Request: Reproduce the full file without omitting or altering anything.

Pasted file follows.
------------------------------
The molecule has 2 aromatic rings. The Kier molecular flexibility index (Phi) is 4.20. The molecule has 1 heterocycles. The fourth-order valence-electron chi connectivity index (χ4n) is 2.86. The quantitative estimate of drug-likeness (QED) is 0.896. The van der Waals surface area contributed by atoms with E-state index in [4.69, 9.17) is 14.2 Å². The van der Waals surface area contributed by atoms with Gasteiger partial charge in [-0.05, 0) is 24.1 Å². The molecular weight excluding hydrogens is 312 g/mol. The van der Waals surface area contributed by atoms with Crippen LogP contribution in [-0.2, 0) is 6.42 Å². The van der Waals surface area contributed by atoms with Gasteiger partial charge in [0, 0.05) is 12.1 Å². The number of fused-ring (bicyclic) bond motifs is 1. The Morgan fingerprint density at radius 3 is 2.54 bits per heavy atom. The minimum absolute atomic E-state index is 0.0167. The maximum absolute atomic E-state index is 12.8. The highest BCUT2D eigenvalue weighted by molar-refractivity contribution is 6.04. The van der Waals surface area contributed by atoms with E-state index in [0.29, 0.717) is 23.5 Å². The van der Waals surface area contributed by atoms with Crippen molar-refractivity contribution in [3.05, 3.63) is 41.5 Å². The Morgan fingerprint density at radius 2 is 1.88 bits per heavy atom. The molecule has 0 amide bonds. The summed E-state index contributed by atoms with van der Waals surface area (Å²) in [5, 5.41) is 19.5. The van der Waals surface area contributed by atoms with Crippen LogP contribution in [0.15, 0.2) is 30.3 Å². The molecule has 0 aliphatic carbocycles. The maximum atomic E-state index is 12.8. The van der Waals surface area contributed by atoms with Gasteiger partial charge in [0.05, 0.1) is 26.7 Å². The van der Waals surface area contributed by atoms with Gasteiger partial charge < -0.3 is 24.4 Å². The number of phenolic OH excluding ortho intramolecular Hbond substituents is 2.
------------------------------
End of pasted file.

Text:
The molecule has 2 aromatic rings. The Kier molecular flexibility index (Phi) is 4.20. The molecule has 1 heterocycles. The fourth-order valence-electron chi connectivity index (χ4n) is 2.86. The quantitative estimate of drug-likeness (QED) is 0.896. The van der Waals surface area contributed by atoms with E-state index in [4.69, 9.17) is 14.2 Å². The van der Waals surface area contributed by atoms with Gasteiger partial charge in [-0.05, 0) is 24.1 Å². The molecular weight excluding hydrogens is 312 g/mol. The van der Waals surface area contributed by atoms with Crippen LogP contribution in [-0.2, 0) is 6.42 Å². The van der Waals surface area contributed by atoms with Gasteiger partial charge in [0, 0.05) is 12.1 Å². The number of fused-ring (bicyclic) bond motifs is 1. The Morgan fingerprint density at radius 3 is 2.54 bits per heavy atom. The minimum absolute atomic E-state index is 0.0167. The maximum absolute atomic E-state index is 12.8. The highest BCUT2D eigenvalue weighted by molar-refractivity contribution is 6.04. The van der Waals surface area contributed by atoms with E-state index in [0.29, 0.717) is 23.5 Å². The van der Waals surface area contributed by atoms with Crippen molar-refractivity contribution in [3.05, 3.63) is 41.5 Å². The Morgan fingerprint density at radius 2 is 1.88 bits per heavy atom. The molecule has 0 amide bonds. The summed E-state index contributed by atoms with van der Waals surface area (Å²) in [5, 5.41) is 19.5. The van der Waals surface area contributed by atoms with Crippen LogP contribution in [0.15, 0.2) is 30.3 Å². The molecule has 0 aliphatic carbocycles. The maximum atomic E-state index is 12.8. The van der Waals surface area contributed by atoms with Gasteiger partial charge in [0.05, 0.1) is 26.7 Å². The van der Waals surface area contributed by atoms with Gasteiger partial charge < -0.3 is 24.4 Å². The number of phenolic OH excluding ortho intramolecular Hbond substituents is 2.